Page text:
One of the principle weapons used by online thieves is some sort of major event. It's why you see phishing attacks and malware distribution rings use events such as royal weddings, celebrity scandals and paparazzi photos as a tools for spreading malware. And online shopping events, like Click Frenzy, are also a prime tool used to part us from our hard-earned cash.
Most of the same rules that apply whenever you shop online apply during Click Frenzy and other sales. But they're worth reiterating because we can get a little complacent or forgetful of what's safest when confronted by a great offer.
The ACCC noted in their latest Targeting Scams report that millions of dollars were lost to scammers. Often, the thieves target vulnerable people with the over 65s, people with disabilities and indigenous people among the most targeted.
Aaron Bugal, Global Solutions Engineer at Sophos, offers some suggestions.
If it sounds too good to be true, it is too good to be true
We've all see the scams on Facebook and through email remising us a free smartphone, tablet or other high-value item for free if we just follow a series of steps which usually involve handing over a bunch of personal information.
Only shop using secure websites
Never fill in purchase details on a website that doesn’t use an encrypted connection.
Bugal says "Don’t be fooled by padlock images on the webpage itself: look for the padlock in your browser’s address bar".
And don't simply hit the OK button to bypass warnings about expired or potentially dodgy certificates. Pay attention and if you're in any doubt, use a VPN to secure your connection.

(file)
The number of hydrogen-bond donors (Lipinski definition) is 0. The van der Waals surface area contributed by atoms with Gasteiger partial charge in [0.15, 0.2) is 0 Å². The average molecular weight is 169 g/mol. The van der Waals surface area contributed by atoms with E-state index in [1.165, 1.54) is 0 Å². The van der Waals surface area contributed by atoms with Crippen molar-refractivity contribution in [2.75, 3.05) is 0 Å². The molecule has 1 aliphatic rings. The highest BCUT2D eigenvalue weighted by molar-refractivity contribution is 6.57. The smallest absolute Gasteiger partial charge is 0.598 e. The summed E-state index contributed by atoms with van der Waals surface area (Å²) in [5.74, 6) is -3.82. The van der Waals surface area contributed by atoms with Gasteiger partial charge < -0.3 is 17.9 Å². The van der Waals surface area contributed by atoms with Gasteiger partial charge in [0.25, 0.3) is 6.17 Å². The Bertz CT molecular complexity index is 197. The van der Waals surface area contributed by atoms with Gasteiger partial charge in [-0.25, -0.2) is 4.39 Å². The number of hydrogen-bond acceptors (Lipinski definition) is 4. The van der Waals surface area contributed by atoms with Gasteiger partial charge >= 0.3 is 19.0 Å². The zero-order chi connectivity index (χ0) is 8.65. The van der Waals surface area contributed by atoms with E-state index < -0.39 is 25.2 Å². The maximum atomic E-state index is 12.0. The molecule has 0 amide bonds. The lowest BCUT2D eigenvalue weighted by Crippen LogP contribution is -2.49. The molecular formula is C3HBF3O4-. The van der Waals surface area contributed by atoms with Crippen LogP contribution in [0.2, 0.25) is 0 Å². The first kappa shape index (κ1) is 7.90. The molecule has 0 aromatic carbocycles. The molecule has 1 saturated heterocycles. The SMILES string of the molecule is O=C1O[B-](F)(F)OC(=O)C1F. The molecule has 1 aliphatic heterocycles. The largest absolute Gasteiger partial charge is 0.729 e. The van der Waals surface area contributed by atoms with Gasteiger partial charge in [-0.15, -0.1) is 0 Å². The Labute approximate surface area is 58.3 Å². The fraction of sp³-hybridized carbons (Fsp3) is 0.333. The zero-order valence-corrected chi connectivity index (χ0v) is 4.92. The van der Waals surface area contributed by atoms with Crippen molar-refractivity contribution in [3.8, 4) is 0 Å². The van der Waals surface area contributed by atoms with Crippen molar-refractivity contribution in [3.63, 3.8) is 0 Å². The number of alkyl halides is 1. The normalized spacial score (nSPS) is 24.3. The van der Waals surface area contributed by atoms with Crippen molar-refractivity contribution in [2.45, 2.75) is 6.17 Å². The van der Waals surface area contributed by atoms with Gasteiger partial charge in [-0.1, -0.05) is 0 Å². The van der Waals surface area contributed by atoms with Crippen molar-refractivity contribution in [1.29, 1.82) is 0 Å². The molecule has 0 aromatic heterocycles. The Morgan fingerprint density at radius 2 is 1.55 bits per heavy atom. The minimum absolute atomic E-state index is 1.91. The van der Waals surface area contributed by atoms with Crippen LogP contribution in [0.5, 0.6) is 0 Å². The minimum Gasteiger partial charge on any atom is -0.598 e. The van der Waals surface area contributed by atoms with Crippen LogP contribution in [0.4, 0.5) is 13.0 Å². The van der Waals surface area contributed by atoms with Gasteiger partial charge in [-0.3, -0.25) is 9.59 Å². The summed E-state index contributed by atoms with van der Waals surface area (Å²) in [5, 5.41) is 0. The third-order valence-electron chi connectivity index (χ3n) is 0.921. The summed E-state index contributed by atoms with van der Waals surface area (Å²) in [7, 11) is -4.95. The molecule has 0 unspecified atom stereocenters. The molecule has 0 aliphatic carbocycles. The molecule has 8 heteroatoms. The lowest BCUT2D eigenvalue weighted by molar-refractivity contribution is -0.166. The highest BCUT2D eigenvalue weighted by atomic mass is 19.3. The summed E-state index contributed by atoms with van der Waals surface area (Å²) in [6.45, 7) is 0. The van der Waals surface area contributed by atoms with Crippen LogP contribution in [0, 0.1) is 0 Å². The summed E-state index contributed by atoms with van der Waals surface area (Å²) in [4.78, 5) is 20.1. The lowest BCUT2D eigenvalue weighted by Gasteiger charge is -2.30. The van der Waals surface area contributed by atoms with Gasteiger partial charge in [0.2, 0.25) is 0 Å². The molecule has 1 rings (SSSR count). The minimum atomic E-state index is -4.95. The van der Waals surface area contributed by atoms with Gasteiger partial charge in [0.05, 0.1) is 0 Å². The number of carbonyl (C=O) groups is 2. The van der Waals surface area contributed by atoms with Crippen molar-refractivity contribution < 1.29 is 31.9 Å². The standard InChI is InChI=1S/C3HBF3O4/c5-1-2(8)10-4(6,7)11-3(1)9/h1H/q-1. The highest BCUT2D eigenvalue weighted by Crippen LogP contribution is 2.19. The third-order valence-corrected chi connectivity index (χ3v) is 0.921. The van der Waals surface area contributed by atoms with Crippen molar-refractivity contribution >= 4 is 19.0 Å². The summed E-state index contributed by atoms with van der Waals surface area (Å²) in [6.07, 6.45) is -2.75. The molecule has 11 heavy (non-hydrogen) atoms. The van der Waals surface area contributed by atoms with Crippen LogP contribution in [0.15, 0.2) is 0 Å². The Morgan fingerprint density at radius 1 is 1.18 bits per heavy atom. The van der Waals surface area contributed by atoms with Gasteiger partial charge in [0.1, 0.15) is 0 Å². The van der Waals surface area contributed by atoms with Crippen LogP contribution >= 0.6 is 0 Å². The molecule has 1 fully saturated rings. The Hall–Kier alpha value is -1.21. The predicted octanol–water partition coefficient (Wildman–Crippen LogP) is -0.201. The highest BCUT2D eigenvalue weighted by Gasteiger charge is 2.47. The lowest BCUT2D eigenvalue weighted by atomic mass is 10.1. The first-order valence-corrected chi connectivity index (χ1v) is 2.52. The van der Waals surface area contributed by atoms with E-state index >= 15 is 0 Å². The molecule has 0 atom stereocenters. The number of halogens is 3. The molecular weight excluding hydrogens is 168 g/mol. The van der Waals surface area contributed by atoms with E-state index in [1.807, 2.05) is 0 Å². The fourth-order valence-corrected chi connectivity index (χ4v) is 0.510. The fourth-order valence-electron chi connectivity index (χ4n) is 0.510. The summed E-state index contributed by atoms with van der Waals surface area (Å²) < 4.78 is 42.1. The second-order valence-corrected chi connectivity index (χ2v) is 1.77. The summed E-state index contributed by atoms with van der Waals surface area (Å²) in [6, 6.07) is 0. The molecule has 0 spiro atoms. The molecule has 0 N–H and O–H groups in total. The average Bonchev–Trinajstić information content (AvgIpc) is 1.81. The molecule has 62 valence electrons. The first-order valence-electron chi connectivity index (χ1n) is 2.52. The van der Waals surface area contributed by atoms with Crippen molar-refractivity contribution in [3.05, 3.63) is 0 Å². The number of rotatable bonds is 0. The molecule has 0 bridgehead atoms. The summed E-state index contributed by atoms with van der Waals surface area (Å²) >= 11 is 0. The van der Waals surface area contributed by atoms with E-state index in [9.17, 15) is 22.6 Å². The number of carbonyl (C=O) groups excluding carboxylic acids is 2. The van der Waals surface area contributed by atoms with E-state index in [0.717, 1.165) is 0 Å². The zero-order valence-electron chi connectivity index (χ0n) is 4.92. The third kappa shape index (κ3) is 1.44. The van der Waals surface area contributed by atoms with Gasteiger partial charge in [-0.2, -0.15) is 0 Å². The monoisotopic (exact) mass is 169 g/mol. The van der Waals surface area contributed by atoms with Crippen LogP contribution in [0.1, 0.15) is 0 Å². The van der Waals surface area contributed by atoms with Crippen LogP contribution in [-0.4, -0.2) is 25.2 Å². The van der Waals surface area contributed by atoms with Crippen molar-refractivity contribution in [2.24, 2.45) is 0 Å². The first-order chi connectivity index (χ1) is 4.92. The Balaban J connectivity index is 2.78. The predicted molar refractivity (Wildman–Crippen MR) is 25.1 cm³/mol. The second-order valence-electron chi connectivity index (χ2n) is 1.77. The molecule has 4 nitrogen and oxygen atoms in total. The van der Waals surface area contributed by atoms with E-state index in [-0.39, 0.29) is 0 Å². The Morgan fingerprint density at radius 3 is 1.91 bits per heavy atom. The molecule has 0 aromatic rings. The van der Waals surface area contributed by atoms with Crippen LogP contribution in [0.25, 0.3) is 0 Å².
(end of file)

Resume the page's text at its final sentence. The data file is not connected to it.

Don’t click on links in unsolicited emails
Email remains the number one vector used by bad guys to attack users. If you get an email that looks like it's from your favourite shopping site, don't hit the link. Go to the site directly.
Dodgy links can land you on phishing websites or expose you to malicious drive-by downloads.
Never provide more information than necessary
No one should ever ask for PINs, passwords or personal information that's not directly required to complete the transaction. Only provide the information needed and no more.
Even if the site is legitimate, they could be breached one day and end up with more of your data than expected.
Check your bank statements
It's not unknown for transactions to go through twice erroneously so, it's worth checking statements even if it's just to pick up errors.
But it's also important so you can detect unauthorised transactions.
Banks are pretty good at stopping potentially dodgy transactions - it's happened to me a couple of times recently - but they aren't perfect. So keep an eye on things and immediately report anything untoward.
I'd go a stop further and check my transaction history the next day via online banking rather than waiting for the next statement period.